In June 1994 Alvah Simon and his wife, Diana, set off in their 36-foot sailboat to explore the hauntingly beautiful world of icebergs, tundra, and fjords lying high above the Arctic Circle. Four months later, unexpected events would trap Simon alone on his boat, frozen in ice 100 miles from the nearest settlement, with the long polar night stretching into darkness for months to come. With his world circumscribed by screaming blizzards and marauding polar bears and his only companion a kitten named Halifax, Simon withstands months of crushing loneliness, sudden blindness, and private demons. Trapped in a boat buried beneath the drifting snow, he struggles through the perpetual darkness toward a spiritual awakening and an understanding of the forces that conspired to bring him there. He emerges five months later a transformed man. Simon's powerful, triumphant story combines the suspense of Into Thin Air with a crystalline, lyrical prose to explore the hypnotic draw of one of earth's deepest and most dangerous wildernesses.
Having said that, going into the Arctic, and spending the winter there is quite an achievement. I would like to bow three times to him, in the Japanese / Korean fashion. Respect, Respect, Respect
Respect for his views on the environment. We need more people like him. Also, for the fact that he lives life on his terms.
Respect for the courage to make this trip to the Arctic, something many of us just dream of doing.
- Alvah Simon, North to the Night
Non-fiction about a man, his wife, and his trusty cat (?!) that set out to spend the winter of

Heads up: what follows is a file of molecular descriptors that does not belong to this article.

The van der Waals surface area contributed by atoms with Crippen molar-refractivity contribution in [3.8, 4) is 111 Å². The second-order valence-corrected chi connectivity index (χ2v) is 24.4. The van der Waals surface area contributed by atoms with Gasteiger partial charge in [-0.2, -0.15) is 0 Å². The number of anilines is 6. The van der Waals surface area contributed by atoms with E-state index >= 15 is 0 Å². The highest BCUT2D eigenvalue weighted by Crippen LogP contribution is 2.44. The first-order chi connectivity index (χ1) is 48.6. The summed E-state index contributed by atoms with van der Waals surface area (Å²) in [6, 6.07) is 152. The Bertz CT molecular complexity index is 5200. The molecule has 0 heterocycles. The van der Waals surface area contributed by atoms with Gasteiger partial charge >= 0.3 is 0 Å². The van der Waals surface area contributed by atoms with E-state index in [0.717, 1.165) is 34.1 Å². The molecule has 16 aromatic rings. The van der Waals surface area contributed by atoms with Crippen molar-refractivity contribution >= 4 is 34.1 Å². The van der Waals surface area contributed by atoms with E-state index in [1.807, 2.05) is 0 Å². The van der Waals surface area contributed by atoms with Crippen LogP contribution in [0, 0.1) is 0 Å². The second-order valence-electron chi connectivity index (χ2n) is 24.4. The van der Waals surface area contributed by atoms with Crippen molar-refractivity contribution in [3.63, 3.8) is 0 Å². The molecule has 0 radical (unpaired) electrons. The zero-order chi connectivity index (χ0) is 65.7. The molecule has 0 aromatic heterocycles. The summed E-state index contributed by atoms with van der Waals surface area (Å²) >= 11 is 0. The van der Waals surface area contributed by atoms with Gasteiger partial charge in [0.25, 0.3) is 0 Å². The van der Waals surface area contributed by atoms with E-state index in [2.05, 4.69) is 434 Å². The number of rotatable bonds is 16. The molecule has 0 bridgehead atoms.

I was impressed by the author’s self-disclosure. He is candid about his foibles and the number of times he ignored sound advice in search of the ultimate adventure. The author attempted to describe his internal struggles that led to a personal transformation – not an easy task. His writing is lyrical; his florid descriptions of nature easily evoked the images. The narrative is very detailed in the beginning but picks of steam once the trip begins in earnest. The book is more than a tale of adventure. It is also a platform for the author to express his deep reverence for nature, his admiration for the Inuit and their native culture, his desire to protect the Arctic ecosystem, and how this extreme experience changed his outlook on life.
Recommended to fans of true adventures, accounts of endurance in extreme environments, and stories of the psychological impact of physical challenges.
“Light and laughter are the core fuels of the human spirit.”
“While most accounts of adventure begin at the mountain base or the jungle wall, the adventure itself usually begins as an idea. This idea, if well watered with imagination, will grow into a dream. Such dreams are powerful and, if allowed to grow unchecked, may even become dangerous obsessions, which threaten to take possession of our lives.”
“Half the world is waiting for some perfect time to start living their lives.”